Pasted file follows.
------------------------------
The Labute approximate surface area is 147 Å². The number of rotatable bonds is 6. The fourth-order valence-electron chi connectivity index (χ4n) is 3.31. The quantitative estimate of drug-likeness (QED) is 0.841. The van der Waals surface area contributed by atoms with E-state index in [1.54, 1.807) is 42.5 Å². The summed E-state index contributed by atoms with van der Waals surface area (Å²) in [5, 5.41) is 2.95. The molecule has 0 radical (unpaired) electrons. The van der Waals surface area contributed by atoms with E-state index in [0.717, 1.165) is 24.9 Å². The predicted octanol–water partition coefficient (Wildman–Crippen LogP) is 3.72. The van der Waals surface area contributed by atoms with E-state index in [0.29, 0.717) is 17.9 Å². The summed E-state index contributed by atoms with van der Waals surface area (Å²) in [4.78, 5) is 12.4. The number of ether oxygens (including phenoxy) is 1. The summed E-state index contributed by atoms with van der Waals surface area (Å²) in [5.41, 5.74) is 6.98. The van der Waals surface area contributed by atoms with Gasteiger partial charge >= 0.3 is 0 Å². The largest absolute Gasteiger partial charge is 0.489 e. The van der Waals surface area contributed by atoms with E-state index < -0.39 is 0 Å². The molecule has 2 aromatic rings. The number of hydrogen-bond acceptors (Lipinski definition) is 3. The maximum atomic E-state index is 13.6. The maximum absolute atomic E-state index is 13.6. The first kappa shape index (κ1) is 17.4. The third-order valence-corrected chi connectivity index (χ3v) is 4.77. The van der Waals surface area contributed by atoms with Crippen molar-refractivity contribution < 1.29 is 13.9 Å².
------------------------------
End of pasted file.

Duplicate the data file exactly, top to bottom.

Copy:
The Labute approximate surface area is 147 Å². The number of rotatable bonds is 6. The fourth-order valence-electron chi connectivity index (χ4n) is 3.31. The quantitative estimate of drug-likeness (QED) is 0.841. The van der Waals surface area contributed by atoms with E-state index in [1.54, 1.807) is 42.5 Å². The summed E-state index contributed by atoms with van der Waals surface area (Å²) in [5, 5.41) is 2.95. The molecule has 0 radical (unpaired) electrons. The van der Waals surface area contributed by atoms with E-state index in [0.717, 1.165) is 24.9 Å². The predicted octanol–water partition coefficient (Wildman–Crippen LogP) is 3.72. The van der Waals surface area contributed by atoms with E-state index in [0.29, 0.717) is 17.9 Å². The summed E-state index contributed by atoms with van der Waals surface area (Å²) in [4.78, 5) is 12.4. The number of ether oxygens (including phenoxy) is 1. The summed E-state index contributed by atoms with van der Waals surface area (Å²) in [5.41, 5.74) is 6.98. The van der Waals surface area contributed by atoms with Gasteiger partial charge >= 0.3 is 0 Å². The largest absolute Gasteiger partial charge is 0.489 e. The van der Waals surface area contributed by atoms with E-state index < -0.39 is 0 Å². The molecule has 2 aromatic rings. The number of hydrogen-bond acceptors (Lipinski definition) is 3. The maximum atomic E-state index is 13.6. The maximum absolute atomic E-state index is 13.6. The first kappa shape index (κ1) is 17.4. The third-order valence-corrected chi connectivity index (χ3v) is 4.77. The van der Waals surface area contributed by atoms with Crippen molar-refractivity contribution < 1.29 is 13.9 Å².